A guide to what your cholesterol readings mean


What do your cholesterol levels mean
What do your cholesterol levels mean

Blood cholesterol levels are of paramount importance when assessing an individual’s risk for cardiovascular disease.

There are three significant numbers associated with cholesterol testing.  They are total cholesterol, HDL and LDL.

Total cholesterol, as the term implies, indicates a sum of the over all cholesterol counts.  Those measurements can then be broken down into HDL and LDL. HDL is the measurement of high-density lipoproteins.  This is the good or healthy cholesterol.  The LDL measurement is for low-density lipoproteins, and should be considered the lousy cholesterol, the type that causes problems and should be minimized.

Millions of Americans have high cholesterol counts, and more importantly unhealthy cholesterol ratios.  That is to say that the LDL, or lousy cholesterol, outweighs the HDL, or healthy cholesterol.  This leads to the formation of arterial plaque, clogging important blood vessels, making them more vulnerable to deadly clots.

Although genetics play a roll, the leading factors for high unhealthy cholesterol levels is a lack of regular exercise and poor eating habits, both of which eventually result in a toxic weight gain. Being significantly overweight or obese further stresses important systems in the body.  Incidentally, these same factors are associated with a marked increase in the incidence of adult onset diabetes.  Both diseases often go hand in hand.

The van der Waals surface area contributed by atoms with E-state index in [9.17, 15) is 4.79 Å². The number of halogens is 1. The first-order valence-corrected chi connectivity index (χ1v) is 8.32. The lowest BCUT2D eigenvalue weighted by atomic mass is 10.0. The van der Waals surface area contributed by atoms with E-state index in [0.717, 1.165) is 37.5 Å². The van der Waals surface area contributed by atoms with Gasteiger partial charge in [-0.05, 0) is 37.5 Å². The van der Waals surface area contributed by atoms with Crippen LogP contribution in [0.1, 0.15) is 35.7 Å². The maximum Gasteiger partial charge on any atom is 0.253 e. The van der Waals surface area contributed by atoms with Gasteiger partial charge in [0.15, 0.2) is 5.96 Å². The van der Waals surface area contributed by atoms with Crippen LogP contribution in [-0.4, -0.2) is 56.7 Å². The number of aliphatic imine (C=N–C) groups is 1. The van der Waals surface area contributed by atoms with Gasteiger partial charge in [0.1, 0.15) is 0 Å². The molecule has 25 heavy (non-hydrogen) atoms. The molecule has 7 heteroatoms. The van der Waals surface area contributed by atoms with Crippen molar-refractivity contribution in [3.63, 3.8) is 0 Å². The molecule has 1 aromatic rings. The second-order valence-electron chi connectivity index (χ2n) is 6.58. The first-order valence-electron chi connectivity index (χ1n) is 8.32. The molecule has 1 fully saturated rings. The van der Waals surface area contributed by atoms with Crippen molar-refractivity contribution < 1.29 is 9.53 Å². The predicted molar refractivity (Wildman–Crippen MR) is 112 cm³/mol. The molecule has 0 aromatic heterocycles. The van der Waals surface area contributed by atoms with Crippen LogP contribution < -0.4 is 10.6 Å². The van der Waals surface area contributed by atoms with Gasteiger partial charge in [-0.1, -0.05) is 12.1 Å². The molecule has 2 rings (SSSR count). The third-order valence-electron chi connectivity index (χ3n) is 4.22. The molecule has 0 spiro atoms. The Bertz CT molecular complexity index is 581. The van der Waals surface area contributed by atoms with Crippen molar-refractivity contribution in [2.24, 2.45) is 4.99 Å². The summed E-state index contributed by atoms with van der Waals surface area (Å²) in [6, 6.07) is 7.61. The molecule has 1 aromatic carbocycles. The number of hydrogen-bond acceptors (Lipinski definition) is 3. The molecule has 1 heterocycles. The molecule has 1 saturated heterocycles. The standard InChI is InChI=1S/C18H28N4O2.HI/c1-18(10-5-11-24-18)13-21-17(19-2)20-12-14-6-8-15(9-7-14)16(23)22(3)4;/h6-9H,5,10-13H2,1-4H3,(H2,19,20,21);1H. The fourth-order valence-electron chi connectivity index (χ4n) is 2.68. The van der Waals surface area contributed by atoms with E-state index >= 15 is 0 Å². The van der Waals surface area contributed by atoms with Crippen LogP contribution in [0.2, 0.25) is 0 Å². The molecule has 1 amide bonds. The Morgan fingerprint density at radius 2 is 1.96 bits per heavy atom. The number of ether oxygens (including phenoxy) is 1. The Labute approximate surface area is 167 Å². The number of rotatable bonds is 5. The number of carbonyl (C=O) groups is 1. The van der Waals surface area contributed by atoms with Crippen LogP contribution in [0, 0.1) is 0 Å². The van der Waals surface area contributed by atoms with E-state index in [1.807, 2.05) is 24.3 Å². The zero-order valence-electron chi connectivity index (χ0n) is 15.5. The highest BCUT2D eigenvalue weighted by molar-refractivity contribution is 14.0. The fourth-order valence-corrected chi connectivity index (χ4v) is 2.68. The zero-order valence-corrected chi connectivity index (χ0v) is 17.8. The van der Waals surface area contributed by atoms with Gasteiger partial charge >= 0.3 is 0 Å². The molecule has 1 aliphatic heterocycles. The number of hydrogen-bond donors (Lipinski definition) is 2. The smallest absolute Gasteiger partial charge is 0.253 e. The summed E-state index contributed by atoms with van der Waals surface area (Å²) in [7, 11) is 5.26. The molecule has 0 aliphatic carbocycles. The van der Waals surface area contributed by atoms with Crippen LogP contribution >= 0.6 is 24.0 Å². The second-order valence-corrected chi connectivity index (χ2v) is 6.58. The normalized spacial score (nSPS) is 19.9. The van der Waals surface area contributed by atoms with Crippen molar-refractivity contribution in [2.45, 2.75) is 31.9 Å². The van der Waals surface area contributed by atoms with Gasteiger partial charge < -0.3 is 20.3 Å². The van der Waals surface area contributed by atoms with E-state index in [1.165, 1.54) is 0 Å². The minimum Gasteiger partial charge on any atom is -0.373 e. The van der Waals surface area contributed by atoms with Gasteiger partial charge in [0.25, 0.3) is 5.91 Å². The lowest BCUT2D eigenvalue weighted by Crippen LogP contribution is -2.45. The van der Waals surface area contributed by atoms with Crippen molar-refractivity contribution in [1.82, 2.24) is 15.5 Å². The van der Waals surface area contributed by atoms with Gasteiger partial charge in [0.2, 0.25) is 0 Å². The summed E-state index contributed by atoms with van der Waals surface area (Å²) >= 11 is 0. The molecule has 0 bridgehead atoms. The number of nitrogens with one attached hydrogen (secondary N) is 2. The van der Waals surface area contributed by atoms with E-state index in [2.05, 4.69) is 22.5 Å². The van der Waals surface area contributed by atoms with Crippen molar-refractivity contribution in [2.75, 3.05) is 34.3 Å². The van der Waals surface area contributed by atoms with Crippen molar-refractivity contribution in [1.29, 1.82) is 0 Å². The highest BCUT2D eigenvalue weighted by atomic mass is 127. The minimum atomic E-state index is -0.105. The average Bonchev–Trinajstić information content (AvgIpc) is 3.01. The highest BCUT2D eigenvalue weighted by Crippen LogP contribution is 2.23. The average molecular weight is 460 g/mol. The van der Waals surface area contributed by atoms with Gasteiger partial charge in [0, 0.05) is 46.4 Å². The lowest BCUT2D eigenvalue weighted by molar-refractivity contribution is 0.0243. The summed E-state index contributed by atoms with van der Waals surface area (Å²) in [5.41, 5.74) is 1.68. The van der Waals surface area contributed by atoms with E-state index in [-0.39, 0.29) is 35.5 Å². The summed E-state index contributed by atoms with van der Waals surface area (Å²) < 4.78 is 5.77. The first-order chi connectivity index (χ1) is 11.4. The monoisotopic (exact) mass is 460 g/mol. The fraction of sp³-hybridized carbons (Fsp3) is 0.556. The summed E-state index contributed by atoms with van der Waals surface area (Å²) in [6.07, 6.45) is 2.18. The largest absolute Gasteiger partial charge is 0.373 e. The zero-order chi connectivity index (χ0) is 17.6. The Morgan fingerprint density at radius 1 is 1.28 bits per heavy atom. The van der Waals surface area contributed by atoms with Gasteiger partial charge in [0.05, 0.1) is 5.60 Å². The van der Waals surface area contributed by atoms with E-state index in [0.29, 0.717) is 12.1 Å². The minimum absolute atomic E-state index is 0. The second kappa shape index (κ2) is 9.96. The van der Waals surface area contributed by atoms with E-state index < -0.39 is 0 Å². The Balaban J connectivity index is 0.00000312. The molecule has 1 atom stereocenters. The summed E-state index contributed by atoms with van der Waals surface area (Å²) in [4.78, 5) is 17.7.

Cholesterol assessments should begin sometime in the early 20s, and to be repeated every five or six years.  Cholesterol levels are obtained through simple blood tests.  If the results are abnormal, cholesterol levels should be checked much more frequently.

Generally, total cholesterol readings above 240 are considered high, while those between 200 and 240, are considered borderline.  Ideally, the LDL, or lousy cholesterol, should be under 100.  Values over 130 are considered high and require intervention.  Higher values of HDL, compared to LDL, are optimal. The comparative values indicate the cholesterol ratio, which is now considered to be the most relevant factor in cholesterol evaluation and treatment.

Good cholesterol management should be done through diet and exercise whenever possible. Proper changes in both areas will almost always have a significantly beneficial effect on cholesterol numbers. If the LDL is not sufficiently lowered by diet and exercise alone, potent natural remedies are available. Cholesterol lowering drugs are an option, but their long-term use is associated with unwanted side effects and liver toxicity.


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